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Understanding PCP Addiction and Treatment Options

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PCP, or phencyclidine, is a psychedelic drug that results in hallucinations and produces a feeling of detachment from one’s surroundings. PCP was originally developed as an intravenous anesthetic used during surgery but was quickly discontinued because of its dangerous side effects. The National Drug Commission has since classified PCP as a schedule II hallucinogenic drug, meaning that it is a substance that alters sensory perception, mood, and thought, and which has a high potential for abuse and physical dependence.

In the United States, you can go to prison for making, distributing, possessing, or using PCP. Abuse of PCP is linked to violence, aggression, and psychosis. Hospitalization is often necessary during the withdrawal process, and because it can have such a marked effect on one’s behavior and emotions, it can be a difficult addiction to understand—even if you are the one who is addicted.

This is why professional PCP addiction treatment is so important in the recovery process. Addiction specialists have the experience and expertise necessary to help you and your loved ones navigate the complications of this addiction and emerge on the other side with the tools necessary to support a sustainable recovery plan.

The Unique Challenges of PCP Addiction

The effects of PCP abuse vary depending on how much of the drug is consumed and also the strength of the dose. Since PCP is produced illegally, it is not regulated or consistent, meaning users never really know how much of the drug they are consuming. Users may appear drunk, display a lack of muscle coordination, have slurred speech, or seem very relaxed. Alternatively, they may shiver, twitch, or rock back and forth. Not every person reacts the same way to this substance, and each time a person uses it they may respond differently.

Some people who abuse PCP go on binges, sometimes called “runs.” On a run, a person takes PCP several times over the course of two or three days, during which they do not sleep, eat, or drink. After two or three days, the person will sleep for a long time. A person on a PCP run may damage their internal organs as a result of not eating or drinking enough.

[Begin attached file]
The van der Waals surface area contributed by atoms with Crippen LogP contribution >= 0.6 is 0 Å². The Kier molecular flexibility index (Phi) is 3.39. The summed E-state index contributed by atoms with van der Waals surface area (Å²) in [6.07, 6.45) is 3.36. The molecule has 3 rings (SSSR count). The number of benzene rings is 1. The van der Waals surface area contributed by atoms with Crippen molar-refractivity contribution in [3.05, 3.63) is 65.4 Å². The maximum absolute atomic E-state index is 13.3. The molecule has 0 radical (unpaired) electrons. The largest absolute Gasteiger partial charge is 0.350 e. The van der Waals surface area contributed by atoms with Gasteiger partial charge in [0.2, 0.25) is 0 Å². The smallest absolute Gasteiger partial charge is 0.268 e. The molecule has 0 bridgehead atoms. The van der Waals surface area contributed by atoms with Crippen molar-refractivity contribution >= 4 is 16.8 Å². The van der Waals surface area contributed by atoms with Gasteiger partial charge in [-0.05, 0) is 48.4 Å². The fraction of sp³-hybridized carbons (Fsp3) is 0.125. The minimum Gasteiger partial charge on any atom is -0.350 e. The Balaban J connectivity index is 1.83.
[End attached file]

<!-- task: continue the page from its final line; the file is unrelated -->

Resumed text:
Short-Term Effects of PCP Abuse

Even a low dose of PCP will result in high blood pressure and heart rate. A large dose, meanwhile, can reduce blood pressure, heart rate, and breathing to dangerously low levels. High dosages can also lead to seizures, respiratory failure, coma, stroke, and possible death.

Common short-term effects of PCP include:

  • Euphoria
  • Extreme calm, even lethargy
  • Sound, image, and body distortion
  • Difficulty speaking
  • Loss of balance and coordination
  • Loss of sensation, or feeling of numbness in limbs
  • Chills, sweating, nausea and/or vomiting
  • Anxiety, paranoia, or mood swings
  • Hyperactivity or mania
  • Difficulty concentrating
  • Hallucinations and/or delusions
  • Irregular heartbeat
  • Flashbacks
  • Psychosis

The longer someone uses PCP, the greater the risks become. Long-term effects of smoking PCP include cancers of the lung, throat, mouth, stomach, or bladder. Snorting PCP often damages mucous membranes in the nose, mouth, and throat, as well as holes in the palate and upper lung infections.